Testimony to a Parliamentary Select Committee currently looking into the Easter bombings has already painted Sri Lankan President Maithripala Sirisena in a very unfavourable light. In that context, Sirisena recently demanded that the committee be suspended and threatened to “boycott all government activities and meetings” until his demand is met. Sirisena dismissed the nation’s chief of national intelligence, Sisira Mendis, after hearing his testimony. He also decided not to hold a cabinet meeting last Tuesday. Nonetheless, the PSC is, quite rightly, still moving ahead. Information coming out of the probe and the President’s reaction is another reminder of Sirisena’s incompetence, fecklessness and toddler-like tendencies.
The Easter bombings in Sri Lanka were an awful tragedy. President Sirisena spent the days following the attacks eschewing any responsibility for the security lapse. He leads the country, but claims he didn’t see the intelligence briefings. He had no knowledge of an impending attack. The President is in charge and in control except for all the times when he isn’t. The President would be happy to own the political victories, if there were any, but he is not going to hold himself accountable for any failure. Sirisena just keeps reminding the people of Sri Lanka that his tenure has been a disaster and that he’s totally unsuited to lead the country.
Worse, Sirisena’s dreadful track record has paved the way for an authoritarian revival.
Sirisena’s infantile behaviour has been impossible to ignore for some time. He is erratic, petty and self-absorbed. He eschews responsibility at every turn. He has no leadership qualities and has been out of his depth since January 2015, when he unexpectedly defeated the increasingly authoritarian and corrupt Mahinda Rajapaksa.
And let’s not forget about the political crisis last year; Sri Lanka’s President led an attempted coup. Sirisena illegally appointed Rajapaksa as the Prime Minister. Chaos and uncertainty permeated the nation for more than seven weeks. Fortunately, the coup failed. However, Sirisena and Rajapaksa did considerable damage to Sri Lanka’s already complicated and flawed democracy. The economy and tourism took big hits and some of that pain will continue to be felt. More generally, the coup attempt tarnished the reputation of a president whose reputation was already in terrible shape.
By attempting to install Rajapaksa as Prime Minister, Sirisena was hoping to preserve his own political future. The President regularly prioritises petty and partisan political considerations over the wellbeing of the nation.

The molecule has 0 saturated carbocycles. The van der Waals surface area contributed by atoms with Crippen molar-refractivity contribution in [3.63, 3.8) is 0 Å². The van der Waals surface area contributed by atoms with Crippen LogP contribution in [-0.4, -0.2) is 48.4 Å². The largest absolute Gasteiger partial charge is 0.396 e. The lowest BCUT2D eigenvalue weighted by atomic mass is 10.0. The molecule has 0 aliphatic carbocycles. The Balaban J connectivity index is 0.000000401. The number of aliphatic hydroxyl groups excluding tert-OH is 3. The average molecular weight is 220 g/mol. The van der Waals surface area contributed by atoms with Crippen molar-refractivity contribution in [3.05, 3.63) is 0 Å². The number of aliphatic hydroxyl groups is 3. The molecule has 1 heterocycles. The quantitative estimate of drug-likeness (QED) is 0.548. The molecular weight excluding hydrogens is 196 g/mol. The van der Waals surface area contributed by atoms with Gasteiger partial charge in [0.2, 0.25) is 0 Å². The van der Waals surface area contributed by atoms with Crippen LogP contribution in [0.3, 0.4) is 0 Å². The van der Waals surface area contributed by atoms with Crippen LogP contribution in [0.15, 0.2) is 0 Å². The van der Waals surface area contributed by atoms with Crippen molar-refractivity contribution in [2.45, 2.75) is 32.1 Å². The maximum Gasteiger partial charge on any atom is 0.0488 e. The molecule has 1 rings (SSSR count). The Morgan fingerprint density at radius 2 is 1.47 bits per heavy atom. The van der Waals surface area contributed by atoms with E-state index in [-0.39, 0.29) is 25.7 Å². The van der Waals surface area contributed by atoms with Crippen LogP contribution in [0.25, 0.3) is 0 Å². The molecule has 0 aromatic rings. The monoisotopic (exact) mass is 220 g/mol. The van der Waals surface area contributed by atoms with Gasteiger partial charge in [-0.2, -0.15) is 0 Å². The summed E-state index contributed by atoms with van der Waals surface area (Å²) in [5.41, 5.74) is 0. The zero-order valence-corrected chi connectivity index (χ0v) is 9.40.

During a recent cabinet meeting, Sirisena said that he would not run for president again. With a vote due later this year, it’s hard to take Sirisena at his word or know exactly what he is thinking. If he doesn’t run, it’s because he finally sees no chance of winning (and he doesn’t have a chance of winning). “Nobody likes the President,” a Colombo-based human rights activist tells me.
In the wake of Sirisena’s obvious incompetence, the failures of coalition governance, the Easter bombings, and the government’s awful response to the attacks, calls for more centralised rule are growing and will continue to grow. From 2005 to 2015, Rajapaksa took the country in a perilous direction. Yes, he won the government’s civil war against the separatist Tamil Tigers. However, he greatly damaged the country’s institutions, alienated minority communities, and pushed the island nation towards the brink of autocracy.
Gotabaya Rajapaksa served as Secretary to the Ministry of Defence during Mahinda Rajapaksa’s presidency. Five days after the Easter bombings, Gotabaya said he would run for president. Irrespective of whether he becomes an official candidate or not, whoever Mahinda and his allies back is poised to take the presidency.
The President’s performance has been worse than anyone could have expected. As he continues to politicise the Easter attacks and their fallout, and absolve himself of wrongdoing, Sri Lankan voters are reminded yet again that a serious course correction is long overdue. But let’s be clear: a Rajapaksa resurgence to the highest levels of power would be extremely dangerous.
The author is an Adjunct Fellow at Pacific Forum. Follow him on Twitter @taylordibbert. Views are personal.
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